Everyone describes Rome. Everyone fails. It’s not like anything else on earth. I hitched my pack higher on my shoulder, turned a circle, and gawped. I’d been raised in Brundisium, back in the days when my mother was still a slave, and had come to the great city itself only later. I hadn’t been able to do much exploring back then, and I’d never gotten to know the city well. Nothing to keep me from drinking it all in now: the stink, the noise, the crush; the whores in their dark robes and the sailors in their brass earrings; the vendors waving wares under my nose and the urchins trying their best to get grimy fingers into my purse. It was life, raw and noisy life as fresh as blood flowing right out of the vein.
The dock swayed under my feet. I lurched my way up the wharf, keeping one hand on the knife at my belt. Plenty of people in Rome willing to stick a knife in you first and figure out second if you had anything worth stealing. “My kind of city,” I said aloud, and got a dirty look from a housewife with a basket on her arm. I kissed my fingers at her and she hurried along. I watched her hips in the rough dress–hips like barrels, but I’d been a month on that shit-hole boat without a woman in sight, and I wasn’t picky. Even more than food I wanted a girl, but I didn’t have enough coin in my purse even for a cheap one.
Girls would have to wait. “Where’s the Capitoline Hill from here?” I asked a passing sailor in rusty Latin, and was promptly told to go screw myself. But a vendor hawking brass pans was more helpful, and I slung my pack over my shoulder and set off whistling.
Strange how much of the city I remembered. I hadn’t seen it since I was thirteen, but I felt like I’d left only yesterday. The crowds thinned once I got past the Forum Romanum with its spicy smells of meat and bread, and I let my hand loosen on the knife hilt and my feet wander. I spent some time staring at the marbled expanse of palace that covered half the Palatine Hill, remembering a black-eyed madman and his games, until an irritable Praetorian guard in red and gold told me to move along. “All palace guards look as pretty as you?” I shot back. “Or have I been on a boat too long?”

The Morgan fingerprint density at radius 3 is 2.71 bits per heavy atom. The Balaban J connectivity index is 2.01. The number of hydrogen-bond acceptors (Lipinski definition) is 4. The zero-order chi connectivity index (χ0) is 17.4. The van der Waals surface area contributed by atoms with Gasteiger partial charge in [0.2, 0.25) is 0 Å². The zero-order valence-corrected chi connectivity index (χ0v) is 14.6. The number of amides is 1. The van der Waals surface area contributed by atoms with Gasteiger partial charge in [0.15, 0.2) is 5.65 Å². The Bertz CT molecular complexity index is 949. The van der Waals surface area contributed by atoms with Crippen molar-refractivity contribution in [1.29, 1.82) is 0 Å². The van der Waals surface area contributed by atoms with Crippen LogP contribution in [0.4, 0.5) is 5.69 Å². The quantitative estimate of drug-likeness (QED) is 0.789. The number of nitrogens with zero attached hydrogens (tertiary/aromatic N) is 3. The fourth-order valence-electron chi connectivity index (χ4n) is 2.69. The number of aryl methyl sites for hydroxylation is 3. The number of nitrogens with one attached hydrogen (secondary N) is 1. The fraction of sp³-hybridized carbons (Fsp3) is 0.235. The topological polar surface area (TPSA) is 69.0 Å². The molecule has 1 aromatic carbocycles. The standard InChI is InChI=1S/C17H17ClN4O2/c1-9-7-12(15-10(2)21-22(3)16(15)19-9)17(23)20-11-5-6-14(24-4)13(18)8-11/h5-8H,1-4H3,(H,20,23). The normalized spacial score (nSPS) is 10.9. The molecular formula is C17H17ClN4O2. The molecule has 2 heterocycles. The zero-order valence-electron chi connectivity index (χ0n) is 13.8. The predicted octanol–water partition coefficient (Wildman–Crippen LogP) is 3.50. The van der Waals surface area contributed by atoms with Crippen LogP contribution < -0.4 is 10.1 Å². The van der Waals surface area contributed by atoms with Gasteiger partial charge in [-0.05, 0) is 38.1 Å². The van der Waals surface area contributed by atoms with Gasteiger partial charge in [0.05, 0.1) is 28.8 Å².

“Move along,” he growled, and helped me down the street with his spear haft. Praetorians: no sense of humor.
I spent a little longer staring up at the vast marble roundness of the Colosseum. Not the first time I’d seen it by any means–but I’d forgotten the sheer looming menace of it. No place on earth looms like that one, with its arches and plinths and statues in niches that stare out with blind arrogant eyes. That stretch of sand inside held all my father’s nightmares, and a few of mine. I’d never told him that, but he knew. Anyone who’d ever fought for their life in that place knew.
It’s many years later now, and I’m well into middle age. I’ve been in more fights than I can count, but none of them come back to me in my sleep like the ones that happened in the Colosseum. I’d killed my first man on those sands, back when I was just a child. A big Gaul who hadn’t really wanted to kill me, and maybe it made him slow enough so I could kill him first. Not much of an initiation into manhood.
I stared up at the arena a while longer, fingering the little amulet my father had given me and wondering how men could build such fantastical places just for the purpose of mass killing–and then I shrugged and wandered on toward the Capitoline Hill. A quieter place, the streets smoothly paved, the women in silk rather than wool, the slaves wearing the badge of one illustrious family or another as they hurried about their errands. I passed the massive Capitoline Library, where a half-dozen senators in togas hurried in and out with distracted frowns, and I slowed my steps. My mother had said the house was somewhere around here…